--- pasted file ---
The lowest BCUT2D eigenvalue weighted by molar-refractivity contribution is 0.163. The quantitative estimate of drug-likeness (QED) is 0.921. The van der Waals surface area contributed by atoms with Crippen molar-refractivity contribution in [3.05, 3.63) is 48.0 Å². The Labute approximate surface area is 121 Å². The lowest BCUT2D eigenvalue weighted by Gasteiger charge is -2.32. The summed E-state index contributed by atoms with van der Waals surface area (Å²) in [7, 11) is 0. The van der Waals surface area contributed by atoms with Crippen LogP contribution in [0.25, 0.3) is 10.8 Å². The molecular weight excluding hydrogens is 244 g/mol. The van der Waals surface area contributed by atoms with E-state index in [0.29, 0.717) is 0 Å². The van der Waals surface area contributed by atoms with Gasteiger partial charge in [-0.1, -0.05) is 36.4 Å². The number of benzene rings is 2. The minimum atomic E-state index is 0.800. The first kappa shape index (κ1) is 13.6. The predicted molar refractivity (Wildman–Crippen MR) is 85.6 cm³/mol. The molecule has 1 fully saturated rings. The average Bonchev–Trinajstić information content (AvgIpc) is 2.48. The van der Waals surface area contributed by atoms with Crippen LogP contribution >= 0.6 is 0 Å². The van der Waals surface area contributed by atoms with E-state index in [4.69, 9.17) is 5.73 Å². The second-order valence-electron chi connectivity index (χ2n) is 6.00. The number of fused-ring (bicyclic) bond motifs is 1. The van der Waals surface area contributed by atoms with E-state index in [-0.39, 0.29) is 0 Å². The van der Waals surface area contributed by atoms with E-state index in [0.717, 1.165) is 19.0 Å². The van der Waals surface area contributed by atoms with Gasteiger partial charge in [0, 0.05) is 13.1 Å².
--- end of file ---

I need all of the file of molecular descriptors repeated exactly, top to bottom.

The lowest BCUT2D eigenvalue weighted by molar-refractivity contribution is 0.163. The quantitative estimate of drug-likeness (QED) is 0.921. The van der Waals surface area contributed by atoms with Crippen molar-refractivity contribution in [3.05, 3.63) is 48.0 Å². The Labute approximate surface area is 121 Å². The lowest BCUT2D eigenvalue weighted by Gasteiger charge is -2.32. The summed E-state index contributed by atoms with van der Waals surface area (Å²) in [7, 11) is 0. The van der Waals surface area contributed by atoms with Crippen LogP contribution in [0.25, 0.3) is 10.8 Å². The molecular weight excluding hydrogens is 244 g/mol. The van der Waals surface area contributed by atoms with E-state index in [0.29, 0.717) is 0 Å². The van der Waals surface area contributed by atoms with Gasteiger partial charge in [-0.1, -0.05) is 36.4 Å². The number of benzene rings is 2. The minimum atomic E-state index is 0.800. The first kappa shape index (κ1) is 13.6. The predicted molar refractivity (Wildman–Crippen MR) is 85.6 cm³/mol. The molecule has 1 fully saturated rings. The average Bonchev–Trinajstić information content (AvgIpc) is 2.48. The van der Waals surface area contributed by atoms with Crippen LogP contribution >= 0.6 is 0 Å². The van der Waals surface area contributed by atoms with E-state index in [4.69, 9.17) is 5.73 Å². The second-order valence-electron chi connectivity index (χ2n) is 6.00. The number of fused-ring (bicyclic) bond motifs is 1. The van der Waals surface area contributed by atoms with E-state index in [-0.39, 0.29) is 0 Å². The van der Waals surface area contributed by atoms with E-state index in [0.717, 1.165) is 19.0 Å². The van der Waals surface area contributed by atoms with Gasteiger partial charge in [0, 0.05) is 13.1 Å².